PB: What are your long-term ambitions with regards to writing?

DB: I might say, being very optimistic, and maybe a bit over-zealous, that I’d definitely like to give screenplay writing a try. Not having a formal creative writing background may deter my ambitions by years, but nonetheless, this setback can’t take away my ulterior desire to see my novels turned into films.

PB: If you weren’t an author, what career would you be in?

DB: I’m pretty good at singing, painting, cooking and a lot of other things. So, maybe, I’d just be a happy homemaker with a lot of talents, who’d be a role model for her kids…

PB: What’s the next target for you?

DB: I’m presently working upon translating a much acclaimed Hindi novel to English. It is a work unlike any other, because the author, who’s a very dear acquaintance and a respected senior in the field, has used such great literary motifs and embellishments to his work, that it exhausts my stock of words within a few pages! Although he has given me free rein to translate it as I wish to, I’m the one who’s insisting upon doing it line by line, because I feel so happy when I read the original. The usage of such magnificent words and metaphors… How can I deprive myself of the pleasure of challenging the limits of my own comfort zone?

And then, there are a few screenplays. Short stories come up every now and then, and sometimes poetry too. But my next target is to complete my second novel, which is a standalone one, and is about the gradual emergence of Kathmandu as the Drug capital of the east in the 1970s, along with an analysis of a lot of associated socio-political issues. Another dear friend, a very well-known author himself, often taunts me about my strange affliction. He says I select such difficult period based themes for my works, which demand extensive research, and might not prove to be as alluring for today’s readership. I, however believe in expressing myself for what I am, rather than think about writing custom-made books to fit today’s sensibility. I’m hopeful about those people who still read a book for its literary value, rather than as a pastime.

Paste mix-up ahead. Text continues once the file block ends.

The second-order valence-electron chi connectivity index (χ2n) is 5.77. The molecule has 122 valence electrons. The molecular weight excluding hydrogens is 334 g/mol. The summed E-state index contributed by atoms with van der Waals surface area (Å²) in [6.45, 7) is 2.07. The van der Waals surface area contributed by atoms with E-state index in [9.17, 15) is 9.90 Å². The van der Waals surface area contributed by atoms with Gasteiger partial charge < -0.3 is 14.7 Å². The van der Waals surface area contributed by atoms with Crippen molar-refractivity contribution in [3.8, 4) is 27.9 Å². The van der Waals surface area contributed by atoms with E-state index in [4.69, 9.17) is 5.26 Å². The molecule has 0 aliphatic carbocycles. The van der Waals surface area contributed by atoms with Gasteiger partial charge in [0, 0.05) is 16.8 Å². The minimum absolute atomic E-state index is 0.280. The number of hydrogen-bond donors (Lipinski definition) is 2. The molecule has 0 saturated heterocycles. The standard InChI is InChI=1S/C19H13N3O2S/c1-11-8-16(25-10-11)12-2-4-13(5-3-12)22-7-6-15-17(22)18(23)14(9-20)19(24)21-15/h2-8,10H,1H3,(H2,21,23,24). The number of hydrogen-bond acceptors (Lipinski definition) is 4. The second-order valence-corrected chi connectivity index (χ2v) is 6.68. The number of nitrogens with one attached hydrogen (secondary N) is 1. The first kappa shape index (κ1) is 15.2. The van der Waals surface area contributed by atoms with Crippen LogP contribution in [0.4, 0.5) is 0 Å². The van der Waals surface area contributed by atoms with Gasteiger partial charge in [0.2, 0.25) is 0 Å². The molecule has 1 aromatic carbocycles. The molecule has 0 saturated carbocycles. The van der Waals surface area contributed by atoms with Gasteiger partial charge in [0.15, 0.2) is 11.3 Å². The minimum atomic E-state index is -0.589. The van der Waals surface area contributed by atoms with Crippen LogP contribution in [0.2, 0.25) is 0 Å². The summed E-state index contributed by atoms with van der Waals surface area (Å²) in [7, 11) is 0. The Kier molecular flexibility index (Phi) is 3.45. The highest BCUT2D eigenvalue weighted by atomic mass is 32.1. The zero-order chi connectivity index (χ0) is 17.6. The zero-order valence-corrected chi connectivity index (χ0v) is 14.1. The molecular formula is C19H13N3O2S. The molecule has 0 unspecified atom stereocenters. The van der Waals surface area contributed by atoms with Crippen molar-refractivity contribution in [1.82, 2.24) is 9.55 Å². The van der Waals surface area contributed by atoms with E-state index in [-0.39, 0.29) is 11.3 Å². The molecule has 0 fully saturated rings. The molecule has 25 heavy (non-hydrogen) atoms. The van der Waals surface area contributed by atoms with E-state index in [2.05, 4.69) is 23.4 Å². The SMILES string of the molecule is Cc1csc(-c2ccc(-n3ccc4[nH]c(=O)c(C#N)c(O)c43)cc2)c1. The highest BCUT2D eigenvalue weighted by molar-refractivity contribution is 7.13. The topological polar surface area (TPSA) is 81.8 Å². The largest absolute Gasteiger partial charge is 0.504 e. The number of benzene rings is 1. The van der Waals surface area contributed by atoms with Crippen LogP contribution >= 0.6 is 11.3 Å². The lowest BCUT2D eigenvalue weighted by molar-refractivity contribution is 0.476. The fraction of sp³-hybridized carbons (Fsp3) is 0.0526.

PB: Tell us a random fact about yourself.

DB: I’m someone who writes from the very core of my understanding. For someone who resonates with my understanding, it might be shattering, hopeful, peaceful and maybe, even wonderful. And that’s because I write about things that I understand, and refrain from writing things I don’t.

So, if you ask me for a random fact about myself, I may confess that I have this very secret desire to delve myself into the depths of darkness, so as to be able to understand the mentality of a millennial who does drugs, has casual sex, accesses the dark web for illicit stuff, hangs out with rough guys, has a thing for tattoos, and is quite insane… I know it’s a dangerous thing to consider, but I do have the confidence that I can emerge from there, back to normalcy, and this is with purely literary intentions and nothing else that I say so.

Another random fact…. Well, I’ve been having weight issues for a very long time. Now, is that a fact?

There's certainly a book in there somewhere! That would definitely be variety when comared with A Place Called Eden too.

Thank you so much to Debasree Banerjee for allowing us to get to know more about her today. If you would like to purchase A Place Called Eden, you can do so via the links below:


Google Books




Until next time, happy reading!